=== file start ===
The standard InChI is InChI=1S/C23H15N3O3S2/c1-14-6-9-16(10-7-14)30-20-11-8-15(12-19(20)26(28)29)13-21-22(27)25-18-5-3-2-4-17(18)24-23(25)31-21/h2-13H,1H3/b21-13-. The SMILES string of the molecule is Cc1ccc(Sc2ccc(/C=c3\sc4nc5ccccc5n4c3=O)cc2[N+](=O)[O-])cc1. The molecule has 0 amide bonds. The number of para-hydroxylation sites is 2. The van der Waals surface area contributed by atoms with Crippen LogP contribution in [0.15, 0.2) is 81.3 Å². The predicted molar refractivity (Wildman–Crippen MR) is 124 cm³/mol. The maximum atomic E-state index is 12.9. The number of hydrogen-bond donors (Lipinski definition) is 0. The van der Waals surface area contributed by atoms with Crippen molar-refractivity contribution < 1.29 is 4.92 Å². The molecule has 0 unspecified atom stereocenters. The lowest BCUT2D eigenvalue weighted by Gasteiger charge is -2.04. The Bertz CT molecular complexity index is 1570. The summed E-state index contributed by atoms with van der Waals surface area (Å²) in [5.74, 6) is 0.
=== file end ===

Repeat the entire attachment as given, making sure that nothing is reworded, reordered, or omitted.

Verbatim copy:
The standard InChI is InChI=1S/C23H15N3O3S2/c1-14-6-9-16(10-7-14)30-20-11-8-15(12-19(20)26(28)29)13-21-22(27)25-18-5-3-2-4-17(18)24-23(25)31-21/h2-13H,1H3/b21-13-. The SMILES string of the molecule is Cc1ccc(Sc2ccc(/C=c3\sc4nc5ccccc5n4c3=O)cc2[N+](=O)[O-])cc1. The molecule has 0 amide bonds. The number of para-hydroxylation sites is 2. The van der Waals surface area contributed by atoms with Crippen LogP contribution in [0.15, 0.2) is 81.3 Å². The predicted molar refractivity (Wildman–Crippen MR) is 124 cm³/mol. The maximum atomic E-state index is 12.9. The number of hydrogen-bond donors (Lipinski definition) is 0. The van der Waals surface area contributed by atoms with Crippen molar-refractivity contribution < 1.29 is 4.92 Å². The molecule has 0 unspecified atom stereocenters. The lowest BCUT2D eigenvalue weighted by Gasteiger charge is -2.04. The Bertz CT molecular complexity index is 1570. The summed E-state index contributed by atoms with van der Waals surface area (Å²) in [5.74, 6) is 0.